information. The better informed reader will perceive that contributions, great or small, valuable or valueless, have been made to the work from various sources, which the Author did not reckon it necessary at the time, and cannot now altogether particularise. He may have seemed to travel out of his way to pluck a flower at a little distance, which may be thought not in strict keeping with the boquet, but his object was to condense as much information as practicable, (and he flatters himself he has seen few books containing more); and, besides, he has rather introduced what may be reckoned not much connected, at the risk of being tedious, than refer to a work which the unlearned reader might not be able to obtain. All that he has collected from other sources, has long since passed the ordeal of criticism, or met with almost entire approbation, and although part of it may be in the possession of some, it will be new to the most into whose hands this volume may come. If any should think that the thread of biography is extremely slender, and perhaps not continuous, the Author could make it no stronger nor more connected, for every fact and date that he could find concerning Mr Brown have been collected and inserted. The only work that occurred to his mind during its composition was Sir Henry Moncreiff Wellwood's Life of Dr Erskine ; but he is not aware that, even in arrangement, it bears the most distant likeness to that able and excellent work. The Author may be allowed to allude to the language of the late excellent Bishop Horne, in the conclusion of the preface to his pious and learned Commentary on the Book of Psalms, though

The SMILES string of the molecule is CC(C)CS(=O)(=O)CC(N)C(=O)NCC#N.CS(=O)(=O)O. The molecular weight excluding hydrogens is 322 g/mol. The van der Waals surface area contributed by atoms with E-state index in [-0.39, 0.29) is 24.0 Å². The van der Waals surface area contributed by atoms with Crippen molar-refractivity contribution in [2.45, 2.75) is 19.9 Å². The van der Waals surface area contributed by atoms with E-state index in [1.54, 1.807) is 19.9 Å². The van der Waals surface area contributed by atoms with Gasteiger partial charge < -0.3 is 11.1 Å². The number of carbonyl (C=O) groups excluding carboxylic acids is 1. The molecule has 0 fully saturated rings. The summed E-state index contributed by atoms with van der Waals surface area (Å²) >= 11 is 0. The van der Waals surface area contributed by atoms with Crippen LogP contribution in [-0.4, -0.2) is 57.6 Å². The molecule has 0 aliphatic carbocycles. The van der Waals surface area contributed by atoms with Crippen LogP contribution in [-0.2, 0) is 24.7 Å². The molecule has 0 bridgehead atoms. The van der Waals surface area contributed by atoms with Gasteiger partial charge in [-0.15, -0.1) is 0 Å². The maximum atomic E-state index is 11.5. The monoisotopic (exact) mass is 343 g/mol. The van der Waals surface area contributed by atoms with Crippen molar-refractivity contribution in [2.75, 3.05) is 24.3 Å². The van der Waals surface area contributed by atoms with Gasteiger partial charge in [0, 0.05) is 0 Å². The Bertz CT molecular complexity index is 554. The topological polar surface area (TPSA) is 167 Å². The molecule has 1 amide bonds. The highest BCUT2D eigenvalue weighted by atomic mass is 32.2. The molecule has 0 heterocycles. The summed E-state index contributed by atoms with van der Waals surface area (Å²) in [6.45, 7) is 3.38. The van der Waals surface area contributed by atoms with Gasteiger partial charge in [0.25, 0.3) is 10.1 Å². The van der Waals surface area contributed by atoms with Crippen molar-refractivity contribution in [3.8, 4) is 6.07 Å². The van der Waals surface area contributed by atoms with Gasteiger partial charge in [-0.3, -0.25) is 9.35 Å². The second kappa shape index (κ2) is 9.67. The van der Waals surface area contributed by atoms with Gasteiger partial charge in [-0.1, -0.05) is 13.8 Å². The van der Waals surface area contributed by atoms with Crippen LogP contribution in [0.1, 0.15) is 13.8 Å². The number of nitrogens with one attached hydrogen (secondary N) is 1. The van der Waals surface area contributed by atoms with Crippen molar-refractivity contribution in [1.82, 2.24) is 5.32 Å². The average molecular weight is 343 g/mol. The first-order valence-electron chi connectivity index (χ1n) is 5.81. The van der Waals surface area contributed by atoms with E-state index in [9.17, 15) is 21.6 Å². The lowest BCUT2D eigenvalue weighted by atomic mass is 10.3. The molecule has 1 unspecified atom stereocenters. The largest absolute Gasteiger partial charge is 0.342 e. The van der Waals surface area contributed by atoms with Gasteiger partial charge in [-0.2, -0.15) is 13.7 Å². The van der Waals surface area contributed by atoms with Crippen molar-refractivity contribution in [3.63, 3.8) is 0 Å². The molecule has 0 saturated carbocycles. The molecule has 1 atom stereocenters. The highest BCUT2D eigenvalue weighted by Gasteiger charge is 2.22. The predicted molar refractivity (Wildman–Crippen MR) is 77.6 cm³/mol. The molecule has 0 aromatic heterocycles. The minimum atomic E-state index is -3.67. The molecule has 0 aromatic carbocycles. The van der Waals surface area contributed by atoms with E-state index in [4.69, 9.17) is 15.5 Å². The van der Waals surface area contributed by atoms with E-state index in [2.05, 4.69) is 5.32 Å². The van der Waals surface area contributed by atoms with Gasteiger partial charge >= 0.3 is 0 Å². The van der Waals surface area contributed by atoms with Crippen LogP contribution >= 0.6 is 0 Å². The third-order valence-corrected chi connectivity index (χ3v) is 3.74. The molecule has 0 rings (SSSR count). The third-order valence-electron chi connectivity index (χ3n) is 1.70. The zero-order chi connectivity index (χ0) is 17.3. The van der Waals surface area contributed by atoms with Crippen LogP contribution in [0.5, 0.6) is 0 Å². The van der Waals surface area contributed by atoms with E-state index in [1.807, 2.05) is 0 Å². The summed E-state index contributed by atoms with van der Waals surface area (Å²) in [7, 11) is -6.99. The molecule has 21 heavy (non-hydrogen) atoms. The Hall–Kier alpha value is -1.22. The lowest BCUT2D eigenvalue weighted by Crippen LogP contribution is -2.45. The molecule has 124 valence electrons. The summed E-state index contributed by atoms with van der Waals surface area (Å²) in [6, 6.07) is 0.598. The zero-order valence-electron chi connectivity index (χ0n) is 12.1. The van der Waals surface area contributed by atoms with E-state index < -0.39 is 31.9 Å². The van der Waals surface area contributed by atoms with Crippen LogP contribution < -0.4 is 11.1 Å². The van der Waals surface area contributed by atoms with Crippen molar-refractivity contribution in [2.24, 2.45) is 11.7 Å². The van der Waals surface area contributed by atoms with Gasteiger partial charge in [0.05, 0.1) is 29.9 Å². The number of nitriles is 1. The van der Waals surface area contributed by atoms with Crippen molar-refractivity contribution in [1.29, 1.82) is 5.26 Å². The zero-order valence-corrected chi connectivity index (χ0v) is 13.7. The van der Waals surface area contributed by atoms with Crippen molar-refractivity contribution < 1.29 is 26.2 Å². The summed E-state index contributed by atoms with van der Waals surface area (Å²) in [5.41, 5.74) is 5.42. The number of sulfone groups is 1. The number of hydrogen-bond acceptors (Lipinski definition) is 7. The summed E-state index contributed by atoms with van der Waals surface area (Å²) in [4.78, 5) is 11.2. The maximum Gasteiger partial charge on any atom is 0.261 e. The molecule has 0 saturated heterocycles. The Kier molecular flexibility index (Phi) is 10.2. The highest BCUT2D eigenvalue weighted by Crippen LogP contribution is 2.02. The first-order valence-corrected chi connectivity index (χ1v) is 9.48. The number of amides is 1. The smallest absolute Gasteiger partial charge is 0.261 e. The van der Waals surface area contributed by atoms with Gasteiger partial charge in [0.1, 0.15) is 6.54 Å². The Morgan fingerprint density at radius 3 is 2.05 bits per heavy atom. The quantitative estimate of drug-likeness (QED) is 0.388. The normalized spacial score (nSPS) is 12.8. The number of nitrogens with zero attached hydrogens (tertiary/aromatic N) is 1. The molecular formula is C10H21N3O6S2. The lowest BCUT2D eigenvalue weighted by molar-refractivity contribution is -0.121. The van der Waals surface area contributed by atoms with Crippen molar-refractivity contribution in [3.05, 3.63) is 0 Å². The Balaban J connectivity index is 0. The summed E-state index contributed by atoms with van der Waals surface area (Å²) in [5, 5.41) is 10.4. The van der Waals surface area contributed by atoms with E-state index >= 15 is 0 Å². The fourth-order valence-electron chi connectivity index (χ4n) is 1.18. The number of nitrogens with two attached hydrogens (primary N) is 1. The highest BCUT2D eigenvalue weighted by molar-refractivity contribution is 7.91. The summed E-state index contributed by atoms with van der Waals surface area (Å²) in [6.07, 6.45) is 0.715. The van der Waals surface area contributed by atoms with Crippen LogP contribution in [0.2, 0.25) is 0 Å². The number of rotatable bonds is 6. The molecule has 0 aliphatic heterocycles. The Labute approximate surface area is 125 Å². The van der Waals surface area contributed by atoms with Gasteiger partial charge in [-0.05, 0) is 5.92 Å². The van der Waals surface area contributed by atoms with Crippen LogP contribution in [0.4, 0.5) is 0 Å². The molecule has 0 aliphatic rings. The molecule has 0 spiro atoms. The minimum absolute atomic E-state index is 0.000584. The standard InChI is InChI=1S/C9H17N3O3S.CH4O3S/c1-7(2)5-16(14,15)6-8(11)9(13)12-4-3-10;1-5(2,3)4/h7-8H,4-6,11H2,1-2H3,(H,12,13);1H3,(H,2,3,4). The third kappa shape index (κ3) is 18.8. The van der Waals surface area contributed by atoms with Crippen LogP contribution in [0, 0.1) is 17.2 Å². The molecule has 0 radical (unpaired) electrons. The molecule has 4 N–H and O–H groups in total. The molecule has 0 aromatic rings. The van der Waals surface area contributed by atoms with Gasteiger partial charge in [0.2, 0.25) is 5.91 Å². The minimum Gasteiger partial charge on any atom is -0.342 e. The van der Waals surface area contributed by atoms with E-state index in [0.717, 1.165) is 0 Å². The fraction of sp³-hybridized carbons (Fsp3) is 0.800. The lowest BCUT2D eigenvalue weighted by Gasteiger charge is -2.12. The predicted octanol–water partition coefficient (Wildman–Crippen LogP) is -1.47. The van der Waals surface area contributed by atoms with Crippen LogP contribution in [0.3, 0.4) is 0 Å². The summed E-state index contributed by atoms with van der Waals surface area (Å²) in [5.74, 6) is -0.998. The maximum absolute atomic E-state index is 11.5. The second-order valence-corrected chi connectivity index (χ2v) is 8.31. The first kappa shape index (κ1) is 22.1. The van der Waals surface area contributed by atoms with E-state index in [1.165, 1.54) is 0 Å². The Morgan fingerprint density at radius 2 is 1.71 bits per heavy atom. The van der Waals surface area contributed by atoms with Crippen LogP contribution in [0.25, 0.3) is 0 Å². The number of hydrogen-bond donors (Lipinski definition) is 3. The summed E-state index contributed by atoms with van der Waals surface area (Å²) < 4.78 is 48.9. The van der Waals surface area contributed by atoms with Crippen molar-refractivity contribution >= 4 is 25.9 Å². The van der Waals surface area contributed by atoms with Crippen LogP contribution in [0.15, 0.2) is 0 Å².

inferior the theme, and greatly also the execution : the LIFE OF Mr Brown has kept his mind employed, and


helped him to pass, with some degree of satisfaction, a few of his transitory days, and left, at least, no unpleasant reflection behind. If the perusal of this simple, unadorned volume, and especially the letters of Mr Brown, shall afford as much

gratification to the reader as the collecting of the materials has afforded the Editor, his labour will not be lost. If it does nothing more than facilitate the labour of any biographer who may at some future period, and with additional information, exhibit the Life of Mr Brown in all its brilliant lustre, the pains of the Author will be amply compensated. That the God whom Mr Brown so faithfully and resolutely served


make it the means of doing good to many who may, if necessary, contend unto the death for religious and civil liberty, and who may afterwards join that excellent man in the realms of glory, is the earnest desire of